Breast cancer touches so many lives, and nearly everyone knows someone who has been affected by a breast cancer diagnosis. Approximately 297,790 new breast cancer diagnoses will be given to women in 2023, while 2,800 men will be diagnosed with breast cancer. Most breast cancer cases are given a positive prognosis if the cancer has been detected and treated in the early stages.
Early Detection is Vital
Early detection cannot be stressed enough. A woman’s survival rate drastically increases when cancer is detected in the early stages of the disease. While you cannot prevent breast cancer, there are things you can do to ensure you catch it as early as possible.
Performing self-breast exams is a huge piece of early detection. Women should perform regular self-breast exams to detect any changes in the breast tissue or lumps in the breast. To perform a breast exam, raise one arm and use the opposite hand to move the tips of your fingers in small circles over the breast and armpit areas. Remember to squeeze the nipple to check for lumps or any discharge. If you find anything unusual, always contact your doctor immediately.
While age and gender naturally increase your risk for developing breast cancer, there are other contributing risk factors, including:
- Family history of breast cancer
- Dense breast tissue
- Starting your menstrual cycle before age 12
- Starting menopause after age 55
- Taking birth control pills
- Overweight, especially after menopause
- Carrier of the BRCA1 or BRCA2 gene mutation
Symptoms of Breast Cancer
If you notice any of the following breast cancer symptoms or warning signs, please notify your doctor immediately:
- Pain in the breast
- A lump in the armpit or breast area
- The nipple is experiencing pain, pulling, or flaky skin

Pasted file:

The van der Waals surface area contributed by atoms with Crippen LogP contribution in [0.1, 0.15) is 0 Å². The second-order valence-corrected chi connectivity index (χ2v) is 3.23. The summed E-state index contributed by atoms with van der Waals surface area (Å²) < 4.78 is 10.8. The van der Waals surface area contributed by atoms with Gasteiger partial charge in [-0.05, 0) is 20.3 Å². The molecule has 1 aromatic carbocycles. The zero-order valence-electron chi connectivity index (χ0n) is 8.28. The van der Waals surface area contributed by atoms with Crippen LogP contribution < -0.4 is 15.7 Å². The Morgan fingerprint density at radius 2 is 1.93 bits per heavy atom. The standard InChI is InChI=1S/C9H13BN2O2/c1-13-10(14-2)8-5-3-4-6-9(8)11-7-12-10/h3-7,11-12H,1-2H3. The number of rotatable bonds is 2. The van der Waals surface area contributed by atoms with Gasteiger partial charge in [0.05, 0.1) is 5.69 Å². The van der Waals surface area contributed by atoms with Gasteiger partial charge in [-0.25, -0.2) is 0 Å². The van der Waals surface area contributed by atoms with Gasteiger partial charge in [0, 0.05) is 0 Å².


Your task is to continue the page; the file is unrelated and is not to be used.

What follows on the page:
- Irritation, swelling, or thickening of the breast
- A change in the shape or size of the breast
- Discharge from the nipple
While these symptoms alone may not mean you have breast cancer, it is always recommended to notify your doctor.
Diagnostics and Screenings
A mammogram is typically the first tool used to diagnose breast cancer. It can identify cancerous tissue by analyzing the breast tissue with X-ray imaging. A mammogram can sometimes detect a small lump in the breast before it can even be felt. It is recommended that women start getting routine annual mammograms at age 45 unless they have additional risk factors, in which case the recommended age is 40 years old.
Learn more about breast cancer types, staging, and diagnostic screenings.
MRI Breast Imaging
There are times when additional diagnostic testing may require a breast MRI or ultrasound. Breast MRIs can identify tiny lesions on the breast that can go undetected with a mammogram. Women who fall into the high-risk category or have breast implants may be required to have a breast MRI or MRI-guided biopsy to assist in the breast evaluation. Breast MRI may also be ordered for women who recently had a breast cancer diagnosis. It is important to note that MR imaging should not take the place of regular self-breast exams or mammograms.
Eye Injury Awareness Month
The month of October also brings awareness to eye injuries, many of which could be prevented. Eye injuries are common, and over 50% of them occur at home. Protecting your eyes can greatly reduce your chances of sustaining an eye injury that could cause permanent damage or blindness.
Wearing protective eyewear at home and work is a simple step you can take to prevent a potentially life-changing event from occurring. Many people do not think about wearing protective eyewear at home while performing maintenance or home repairs or even during sports activities. Unfortunately, these activities produce many eye injuries that are reported.
Get in the habit of wearing protective eyewear at home and help prevent loss of vision. Always contact your healthcare provider if you suffer an injury, even if it appears to be minor. An ophthalmologist may request an Ophthalmic MRI, which can be used to diagnose many different conditions, such as a brain tumor or a mini-stroke.
Greater Waterbury Imaging Center (GWIC) is committed to your overall health and wellness and strives to provide a comfortable experience for all our patients. Our staff of highly skilled and compassionate technologists provides fast service and accurate MRI results because we understand the importance of receiving quality health care. If you are experiencing any breast pain or other symptoms, please contact your medical provider immediately.
Greater Waterbury Imaging Center cares deeply about your wellness and health and recommends you receive routine breast cancer screenings. Always talk to your healthcare provider regarding any risk factors and symptoms you may be experiencing or if you have suffered an eye injury. Contact us to learn more about how you can promote early breast cancer detection with breast MRI services.